[00:47:26] I used to do annual MRIs and then I sort of fell away from it because they were, you know, it was really driven more by their symptoms then by their MRI. I wasn’t seeing really very many silent lesions at all in the MRIs of the aquaporin-4 positive patients.
[00:47:41] The MOGAD patients can have silent. It can definitely have silent lesions that sneak up on you and bite you. But you know, those kids, I’m fine, you know, typically doing every year and again, and the MS patients, which I know this isn’t a talk about MS, but, you know, So, you know, I think of that as my framework and then how do I differ depending on their antibody status a little bit. So, I’ve actually fallen away from chasing the aquaporin-4 patients as frequently with MRI, but maybe I’ll go back to what I used to do.
[00:48:15] Rebecca Whitney: If a parent or caregiver of a child is on immunosuppressant therapy and they believe that they may be experiencing a relapse, what are some of the indicators that you may give to them to look for to help determine, is this really a relapse or are they coming down with another illness that may be almost seeming like they’re going through this, this relapse again? Do you follow kind of a 24-hour rule? Anything like that that would give families an indicator as to when they need to reach out to say, I think something is happening?
[00:48:51] Dr. Jayne Ness: I’m going to start with, so with our MS patients, we say, wait 24 hours before they call us, but we usually hear about it before, but if it’s 24 hours, it’s going to be something, but we want to know about it. The MOGAD and NMO patients, oh no, I mean, they can go blind overnight. You know, so we’re going to, you know, so it becomes a lot harder. It does seem like kids seem to have sort of the same flavor. I mean like a headache, you know, a headache may accompany it, but often kids will be able to tell you there’s a difference. I have a low threshold to look sooner and eventually we kind of get the hang of it and I’ll rescan. I have a low threshold to rescan quickly. So, I treat that, I jump on that, MOGAD, especially the aquaporin-4 positive patients, a lot faster. But again, the aquaporin-4 patients on rituximab really do nicely.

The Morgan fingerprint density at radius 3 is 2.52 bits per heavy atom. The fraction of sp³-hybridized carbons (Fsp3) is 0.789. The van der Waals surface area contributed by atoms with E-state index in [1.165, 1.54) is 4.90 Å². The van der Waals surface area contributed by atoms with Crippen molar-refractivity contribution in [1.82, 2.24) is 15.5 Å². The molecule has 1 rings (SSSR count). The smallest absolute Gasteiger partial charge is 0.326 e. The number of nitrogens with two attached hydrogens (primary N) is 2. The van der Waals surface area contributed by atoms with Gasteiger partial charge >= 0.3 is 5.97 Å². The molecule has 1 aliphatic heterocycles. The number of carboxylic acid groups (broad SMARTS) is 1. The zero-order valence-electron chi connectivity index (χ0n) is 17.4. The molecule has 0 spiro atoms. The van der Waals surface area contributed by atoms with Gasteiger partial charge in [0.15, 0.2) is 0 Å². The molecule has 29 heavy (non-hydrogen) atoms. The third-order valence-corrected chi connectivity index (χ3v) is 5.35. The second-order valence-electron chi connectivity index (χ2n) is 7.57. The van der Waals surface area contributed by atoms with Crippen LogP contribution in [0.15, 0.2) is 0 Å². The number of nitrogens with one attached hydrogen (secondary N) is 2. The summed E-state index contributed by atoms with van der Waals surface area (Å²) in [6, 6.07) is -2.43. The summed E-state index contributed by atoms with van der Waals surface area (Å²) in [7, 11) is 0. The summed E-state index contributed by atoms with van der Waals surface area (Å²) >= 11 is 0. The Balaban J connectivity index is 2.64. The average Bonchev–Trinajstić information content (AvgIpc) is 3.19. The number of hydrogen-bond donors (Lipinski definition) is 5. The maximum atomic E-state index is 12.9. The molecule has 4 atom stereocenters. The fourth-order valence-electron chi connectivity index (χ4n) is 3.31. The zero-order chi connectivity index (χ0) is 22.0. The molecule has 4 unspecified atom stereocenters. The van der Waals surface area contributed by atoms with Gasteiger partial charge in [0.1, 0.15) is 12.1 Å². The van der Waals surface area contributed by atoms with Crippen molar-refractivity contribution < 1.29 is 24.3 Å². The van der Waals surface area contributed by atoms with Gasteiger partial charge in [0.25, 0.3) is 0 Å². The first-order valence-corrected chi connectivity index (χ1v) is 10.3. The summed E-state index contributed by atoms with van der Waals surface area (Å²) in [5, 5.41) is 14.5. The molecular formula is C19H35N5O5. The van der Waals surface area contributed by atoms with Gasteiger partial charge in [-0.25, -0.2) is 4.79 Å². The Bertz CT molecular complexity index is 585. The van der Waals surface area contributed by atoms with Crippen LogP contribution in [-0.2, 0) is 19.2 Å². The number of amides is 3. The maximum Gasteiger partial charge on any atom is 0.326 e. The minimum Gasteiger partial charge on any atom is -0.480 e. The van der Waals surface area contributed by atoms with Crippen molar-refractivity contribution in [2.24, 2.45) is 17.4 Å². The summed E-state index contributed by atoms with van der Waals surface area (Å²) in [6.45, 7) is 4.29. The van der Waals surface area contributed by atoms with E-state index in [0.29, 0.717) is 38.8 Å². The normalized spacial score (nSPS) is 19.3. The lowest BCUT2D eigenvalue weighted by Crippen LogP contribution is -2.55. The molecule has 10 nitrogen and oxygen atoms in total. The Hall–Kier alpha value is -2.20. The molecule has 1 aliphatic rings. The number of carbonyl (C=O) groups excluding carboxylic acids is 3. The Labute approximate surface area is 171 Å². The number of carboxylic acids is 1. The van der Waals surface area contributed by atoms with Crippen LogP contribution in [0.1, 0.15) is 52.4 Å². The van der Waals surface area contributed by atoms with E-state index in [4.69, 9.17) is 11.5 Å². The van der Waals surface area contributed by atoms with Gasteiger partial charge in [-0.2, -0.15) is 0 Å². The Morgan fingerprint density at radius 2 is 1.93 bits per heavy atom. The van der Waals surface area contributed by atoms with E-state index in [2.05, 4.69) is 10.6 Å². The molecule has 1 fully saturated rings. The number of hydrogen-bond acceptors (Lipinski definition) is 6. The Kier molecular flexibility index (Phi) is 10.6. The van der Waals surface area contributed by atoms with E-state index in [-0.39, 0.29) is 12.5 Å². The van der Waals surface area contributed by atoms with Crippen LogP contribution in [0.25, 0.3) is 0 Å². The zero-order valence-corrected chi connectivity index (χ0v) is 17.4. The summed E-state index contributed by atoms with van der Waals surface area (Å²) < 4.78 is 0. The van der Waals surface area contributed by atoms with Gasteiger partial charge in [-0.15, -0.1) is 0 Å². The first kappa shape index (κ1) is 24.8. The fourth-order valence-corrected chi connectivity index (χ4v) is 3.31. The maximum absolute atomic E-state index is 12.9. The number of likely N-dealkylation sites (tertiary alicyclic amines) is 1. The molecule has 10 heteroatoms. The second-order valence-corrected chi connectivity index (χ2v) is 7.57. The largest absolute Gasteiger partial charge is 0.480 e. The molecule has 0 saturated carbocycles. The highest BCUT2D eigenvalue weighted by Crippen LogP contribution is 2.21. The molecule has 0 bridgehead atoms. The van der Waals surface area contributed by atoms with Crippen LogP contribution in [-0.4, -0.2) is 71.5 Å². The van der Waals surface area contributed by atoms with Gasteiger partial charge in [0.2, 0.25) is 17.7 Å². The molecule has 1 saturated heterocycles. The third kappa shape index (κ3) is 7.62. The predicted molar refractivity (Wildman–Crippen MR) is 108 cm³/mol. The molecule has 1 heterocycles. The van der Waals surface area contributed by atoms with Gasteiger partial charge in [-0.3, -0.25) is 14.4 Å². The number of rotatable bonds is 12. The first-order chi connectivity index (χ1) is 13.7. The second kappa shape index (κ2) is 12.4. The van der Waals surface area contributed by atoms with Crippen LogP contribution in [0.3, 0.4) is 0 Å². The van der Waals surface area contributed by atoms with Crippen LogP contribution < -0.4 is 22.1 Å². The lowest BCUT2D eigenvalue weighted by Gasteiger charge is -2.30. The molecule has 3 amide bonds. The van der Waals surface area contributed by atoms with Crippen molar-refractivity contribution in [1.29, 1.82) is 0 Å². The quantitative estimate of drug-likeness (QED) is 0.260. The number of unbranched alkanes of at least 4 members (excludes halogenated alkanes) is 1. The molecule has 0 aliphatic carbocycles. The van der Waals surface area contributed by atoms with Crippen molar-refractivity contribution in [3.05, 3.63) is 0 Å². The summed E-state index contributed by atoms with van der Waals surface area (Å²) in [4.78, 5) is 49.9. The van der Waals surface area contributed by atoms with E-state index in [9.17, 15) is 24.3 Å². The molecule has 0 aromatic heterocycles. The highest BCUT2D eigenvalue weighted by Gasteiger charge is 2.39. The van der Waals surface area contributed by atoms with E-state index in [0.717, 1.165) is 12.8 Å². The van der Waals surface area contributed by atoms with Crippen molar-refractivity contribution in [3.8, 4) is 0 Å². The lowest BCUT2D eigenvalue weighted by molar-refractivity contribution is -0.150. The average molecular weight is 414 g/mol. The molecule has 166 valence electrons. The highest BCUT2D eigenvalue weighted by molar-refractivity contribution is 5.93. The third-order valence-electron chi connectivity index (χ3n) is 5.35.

[00:49:47] Rebecca Whitney: Okay. And the same in your experience, Dr. Tenembaum?
[00:49:51] Dr. Silvia Tenembaum: Yeah, absolutely. It’s a complete, absolutely different from MS. Here you have to pay attention to the patients, and I teach the children not the parents, the children.
[00:50:03] Rebecca Whitney: Yeah.
[00:50:03] Dr. Silvia Tenembaum: You have to, you have to check your visual acuity while you’re seeing television, try with one eye and the other, you know, if example, do that. Okay. When you have time do that and check yourself and tell your mama to bring you to the hospital because if there is some difference you need an MRI. Or you need a fundoscopy because in MOG you have papillitis, immediately, the kid is saying, I see different with this eye.